Section 75 Claims
Firstly, for consumer protection, you have the same rights against the supplier and the creditor under section 75 although it will not apply if the lender is also the supplier.
The value of the goods or services that you are buying is key rather than the amount paid on your credit card. The credit card company is still liable even if you did not pay more than £100 so long as you were paying part of the amount like a deposit for instance.
You could make section 75 claims if it were for the cost of repairing an item, but if you bought two things that were both less than £100, the credit card company would not be liable as section 75 would not apply.
It is also important to remember that section 75 claims can apply to transactions made abroad and you can claim if an account is closed.
If the item bought was under £100 then you may still be covered by chargeback. For a full explanation of chargeback, please see below.
What is Chargeback and how does it work?
Chargeback is a return of funds to you if there is a dispute with the credit card transaction made. This can be if the goods have not been delivered or are damaged.
It works by the bank withdrawing funds, usually from the retailer, and putting them straight back into your account. The recipient can dispute chargeback schemes if they can prove that the chargeback was not necessary. Unlike Section 75, chargeback is not law, but it is part of something called Scheme Rules, which all banks adhere to.
Chargeback is relevant and useful where Section 75 does not apply, which is typically when the cost of goods or services was under £100. However, there is no guarantee that your bank will be able to get you the money through chargeback because the supplier may not believe that you were justified in getting a chargeback.
To get money back through chargeback, you should have evidence that there has been a breach of contract. Also, note that there is a period of 120 days from the date of the transaction until you are no longer able to claim a chargeback. For this reason, it is essential to contact your bank immediately when you see a problem
This is not always the case all of the time as the period for getting chargeback could be longer than 120 days in some circumstances. You should always contact your bank if you are not sure.
Chargeback schemes can also be useful if you made a transaction with prepaid cards, mainly because Section 75 does not apply to them. Section 75 applies only to credit.
Third Party Payments
Section 75a Consumer Credit Act does not apply if a business takes payment acts as an agent for the supplier. If this is the case, you would not be able to claim against your credit card company.
Purchasing tickets for a music concert. If you buy tickets to see your favourite band directly through the website where they are performing, then section 75 claims apply. However, if it is through a third party ticket agency, then section 75 does not apply.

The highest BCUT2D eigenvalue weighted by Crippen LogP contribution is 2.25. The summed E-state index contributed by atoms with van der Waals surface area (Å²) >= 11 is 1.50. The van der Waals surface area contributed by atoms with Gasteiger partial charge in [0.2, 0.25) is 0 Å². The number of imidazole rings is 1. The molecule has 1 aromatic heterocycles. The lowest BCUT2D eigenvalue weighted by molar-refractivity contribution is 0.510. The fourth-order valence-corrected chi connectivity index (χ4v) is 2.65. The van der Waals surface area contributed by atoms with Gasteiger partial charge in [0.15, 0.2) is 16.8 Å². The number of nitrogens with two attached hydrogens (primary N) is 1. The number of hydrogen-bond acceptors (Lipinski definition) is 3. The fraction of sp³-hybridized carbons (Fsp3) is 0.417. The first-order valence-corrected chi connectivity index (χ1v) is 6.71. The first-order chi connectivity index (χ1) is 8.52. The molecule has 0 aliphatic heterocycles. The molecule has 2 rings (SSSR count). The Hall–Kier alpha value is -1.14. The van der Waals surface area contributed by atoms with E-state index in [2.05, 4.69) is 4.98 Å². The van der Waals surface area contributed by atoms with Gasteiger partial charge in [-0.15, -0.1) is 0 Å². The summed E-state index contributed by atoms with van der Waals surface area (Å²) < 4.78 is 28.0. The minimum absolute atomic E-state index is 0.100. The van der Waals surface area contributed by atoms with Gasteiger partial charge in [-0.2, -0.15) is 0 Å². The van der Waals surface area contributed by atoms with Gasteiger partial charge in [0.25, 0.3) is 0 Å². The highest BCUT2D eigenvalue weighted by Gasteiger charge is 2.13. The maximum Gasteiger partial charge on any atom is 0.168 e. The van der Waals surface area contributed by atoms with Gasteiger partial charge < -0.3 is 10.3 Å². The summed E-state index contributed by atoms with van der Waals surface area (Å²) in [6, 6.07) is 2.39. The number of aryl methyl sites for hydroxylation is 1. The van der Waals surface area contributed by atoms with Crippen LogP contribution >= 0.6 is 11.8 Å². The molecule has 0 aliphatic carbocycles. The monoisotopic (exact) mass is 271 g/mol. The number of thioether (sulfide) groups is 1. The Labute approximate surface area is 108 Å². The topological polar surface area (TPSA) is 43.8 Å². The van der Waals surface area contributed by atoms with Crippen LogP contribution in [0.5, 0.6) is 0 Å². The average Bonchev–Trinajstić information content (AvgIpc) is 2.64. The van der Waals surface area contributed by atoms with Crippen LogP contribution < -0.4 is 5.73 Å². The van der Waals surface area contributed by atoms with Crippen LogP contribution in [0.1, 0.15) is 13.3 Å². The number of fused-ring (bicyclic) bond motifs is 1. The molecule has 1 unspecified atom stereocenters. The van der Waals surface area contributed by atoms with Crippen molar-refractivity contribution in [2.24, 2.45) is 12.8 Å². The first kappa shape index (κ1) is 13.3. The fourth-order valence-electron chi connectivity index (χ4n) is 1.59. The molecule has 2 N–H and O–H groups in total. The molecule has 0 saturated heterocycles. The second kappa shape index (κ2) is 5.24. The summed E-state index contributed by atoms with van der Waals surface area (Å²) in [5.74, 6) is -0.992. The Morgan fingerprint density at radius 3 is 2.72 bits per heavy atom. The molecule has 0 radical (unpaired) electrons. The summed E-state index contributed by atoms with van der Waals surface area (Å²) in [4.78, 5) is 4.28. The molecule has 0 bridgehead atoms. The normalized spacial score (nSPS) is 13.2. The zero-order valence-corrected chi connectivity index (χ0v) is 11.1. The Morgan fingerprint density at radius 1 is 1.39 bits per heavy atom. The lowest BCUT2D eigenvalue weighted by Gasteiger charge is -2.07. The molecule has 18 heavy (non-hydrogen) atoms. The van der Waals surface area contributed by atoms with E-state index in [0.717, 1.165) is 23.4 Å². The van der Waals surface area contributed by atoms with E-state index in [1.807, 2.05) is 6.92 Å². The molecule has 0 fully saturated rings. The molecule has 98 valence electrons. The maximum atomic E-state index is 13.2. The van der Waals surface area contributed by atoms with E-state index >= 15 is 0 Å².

The reason for this is because your credit card company can argue that payment was not made to the supply of specific goods, meaning that Section 75a Consumer Credit Act does not apply.
It is therefore good policy to make any payment with credit cards directly to the company that supplies the specific goods or service.
Payments through PayPal
If your funds go directly to the seller after you’ve used your credit card through PayPal, then you may be able to make a claim against your credit card company under section 75. However, this all depends on whether the company from which you have bought has a ‘Commercial Entity Agreement’ with PayPal.
It is suggested that a third party such as PayPal being involved in a transaction takes away the possibility of Section 75 claims. To ensure that Section 75 applies to your transaction it is important to pay the supplier directly with your card whenever you have the opportunity.
What if there is more than one Cardholder?
It is the best policy to get the primary cardholder to make any significant purchases rather than you using the extra card if you are not the primary cardholder. This does not mean that purchases made by your will never be covered under Section 75 of the Consumer Credit Act but, to be sure, the primary cardholder should make the major purchases on your credit cards.
However, section 75 applies if the purchase is made with the primary card holder’s authority. A usual circumstance where this is the case is when booking a family holiday.
Using Credit Card for Cash Withdrawals
Section 75 of the Consumer Credit Act does not apply if you use your credit card to withdraw cash for a purchase. This is because there is no link between the credit card company and the retailer meaning that you cannot make a claim to the supplier or against the creditor.
Financial Ombudsman Service